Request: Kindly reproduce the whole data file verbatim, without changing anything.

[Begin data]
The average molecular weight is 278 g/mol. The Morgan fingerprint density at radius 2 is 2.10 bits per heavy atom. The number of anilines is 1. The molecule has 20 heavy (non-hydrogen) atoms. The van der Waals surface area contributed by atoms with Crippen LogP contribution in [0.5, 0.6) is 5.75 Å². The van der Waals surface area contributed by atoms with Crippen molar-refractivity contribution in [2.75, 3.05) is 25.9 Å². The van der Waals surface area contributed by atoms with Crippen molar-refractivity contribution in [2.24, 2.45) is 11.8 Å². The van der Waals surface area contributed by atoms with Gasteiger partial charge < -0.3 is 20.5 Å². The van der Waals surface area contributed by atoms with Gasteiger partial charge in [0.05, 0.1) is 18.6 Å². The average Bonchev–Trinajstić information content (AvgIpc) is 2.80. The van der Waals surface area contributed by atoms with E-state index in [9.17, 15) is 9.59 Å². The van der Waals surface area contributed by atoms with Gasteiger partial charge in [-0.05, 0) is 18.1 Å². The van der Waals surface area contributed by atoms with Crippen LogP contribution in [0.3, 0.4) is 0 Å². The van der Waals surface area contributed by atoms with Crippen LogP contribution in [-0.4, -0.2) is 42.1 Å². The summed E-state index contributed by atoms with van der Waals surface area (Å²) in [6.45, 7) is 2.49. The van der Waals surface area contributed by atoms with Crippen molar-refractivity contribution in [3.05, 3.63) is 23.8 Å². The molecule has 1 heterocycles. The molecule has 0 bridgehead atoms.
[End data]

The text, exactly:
The average molecular weight is 278 g/mol. The Morgan fingerprint density at radius 2 is 2.10 bits per heavy atom. The number of anilines is 1. The molecule has 20 heavy (non-hydrogen) atoms. The van der Waals surface area contributed by atoms with Crippen LogP contribution in [0.5, 0.6) is 5.75 Å². The van der Waals surface area contributed by atoms with Crippen molar-refractivity contribution in [2.75, 3.05) is 25.9 Å². The van der Waals surface area contributed by atoms with Crippen molar-refractivity contribution in [2.24, 2.45) is 11.8 Å². The van der Waals surface area contributed by atoms with Gasteiger partial charge < -0.3 is 20.5 Å². The van der Waals surface area contributed by atoms with Gasteiger partial charge in [0.05, 0.1) is 18.6 Å². The average Bonchev–Trinajstić information content (AvgIpc) is 2.80. The van der Waals surface area contributed by atoms with E-state index in [9.17, 15) is 9.59 Å². The van der Waals surface area contributed by atoms with Gasteiger partial charge in [-0.05, 0) is 18.1 Å². The van der Waals surface area contributed by atoms with Crippen LogP contribution in [0.3, 0.4) is 0 Å². The van der Waals surface area contributed by atoms with Crippen LogP contribution in [-0.4, -0.2) is 42.1 Å². The summed E-state index contributed by atoms with van der Waals surface area (Å²) in [6.45, 7) is 2.49. The van der Waals surface area contributed by atoms with Crippen molar-refractivity contribution in [3.05, 3.63) is 23.8 Å². The molecule has 1 heterocycles. The molecule has 0 bridgehead atoms.